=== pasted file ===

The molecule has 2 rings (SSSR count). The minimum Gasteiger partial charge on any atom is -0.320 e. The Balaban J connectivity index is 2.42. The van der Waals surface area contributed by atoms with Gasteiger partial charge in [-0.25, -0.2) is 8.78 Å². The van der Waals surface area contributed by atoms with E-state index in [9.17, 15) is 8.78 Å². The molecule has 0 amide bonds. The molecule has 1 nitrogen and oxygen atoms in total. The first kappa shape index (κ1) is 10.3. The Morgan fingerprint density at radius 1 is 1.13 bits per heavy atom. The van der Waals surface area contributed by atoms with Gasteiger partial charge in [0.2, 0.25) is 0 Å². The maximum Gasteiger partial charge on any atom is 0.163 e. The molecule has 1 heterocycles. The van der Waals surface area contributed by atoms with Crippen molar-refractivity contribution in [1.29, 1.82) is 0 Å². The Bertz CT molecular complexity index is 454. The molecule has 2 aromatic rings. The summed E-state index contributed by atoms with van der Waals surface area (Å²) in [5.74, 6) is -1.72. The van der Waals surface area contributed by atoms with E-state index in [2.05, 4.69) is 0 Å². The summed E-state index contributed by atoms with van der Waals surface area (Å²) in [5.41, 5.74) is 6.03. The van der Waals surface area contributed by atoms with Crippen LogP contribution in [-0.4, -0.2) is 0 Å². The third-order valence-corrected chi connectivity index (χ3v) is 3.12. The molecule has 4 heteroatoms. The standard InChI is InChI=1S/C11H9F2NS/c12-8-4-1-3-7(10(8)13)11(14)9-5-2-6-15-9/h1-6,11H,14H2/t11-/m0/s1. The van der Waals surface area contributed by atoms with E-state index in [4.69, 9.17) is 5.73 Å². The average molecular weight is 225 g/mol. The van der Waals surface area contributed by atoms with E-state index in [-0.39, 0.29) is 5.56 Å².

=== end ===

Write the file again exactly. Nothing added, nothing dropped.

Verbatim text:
The molecule has 2 rings (SSSR count). The minimum Gasteiger partial charge on any atom is -0.320 e. The Balaban J connectivity index is 2.42. The van der Waals surface area contributed by atoms with Gasteiger partial charge in [-0.25, -0.2) is 8.78 Å². The van der Waals surface area contributed by atoms with E-state index in [9.17, 15) is 8.78 Å². The molecule has 0 amide bonds. The molecule has 1 nitrogen and oxygen atoms in total. The first kappa shape index (κ1) is 10.3. The Morgan fingerprint density at radius 1 is 1.13 bits per heavy atom. The van der Waals surface area contributed by atoms with Gasteiger partial charge in [0.2, 0.25) is 0 Å². The maximum Gasteiger partial charge on any atom is 0.163 e. The molecule has 1 heterocycles. The van der Waals surface area contributed by atoms with Crippen molar-refractivity contribution in [1.29, 1.82) is 0 Å². The Bertz CT molecular complexity index is 454. The molecule has 2 aromatic rings. The summed E-state index contributed by atoms with van der Waals surface area (Å²) in [5.74, 6) is -1.72. The van der Waals surface area contributed by atoms with E-state index in [2.05, 4.69) is 0 Å². The summed E-state index contributed by atoms with van der Waals surface area (Å²) in [5.41, 5.74) is 6.03. The van der Waals surface area contributed by atoms with Crippen LogP contribution in [-0.4, -0.2) is 0 Å². The third-order valence-corrected chi connectivity index (χ3v) is 3.12. The molecule has 4 heteroatoms. The standard InChI is InChI=1S/C11H9F2NS/c12-8-4-1-3-7(10(8)13)11(14)9-5-2-6-15-9/h1-6,11H,14H2/t11-/m0/s1. The van der Waals surface area contributed by atoms with E-state index in [4.69, 9.17) is 5.73 Å². The average molecular weight is 225 g/mol. The van der Waals surface area contributed by atoms with E-state index in [-0.39, 0.29) is 5.56 Å².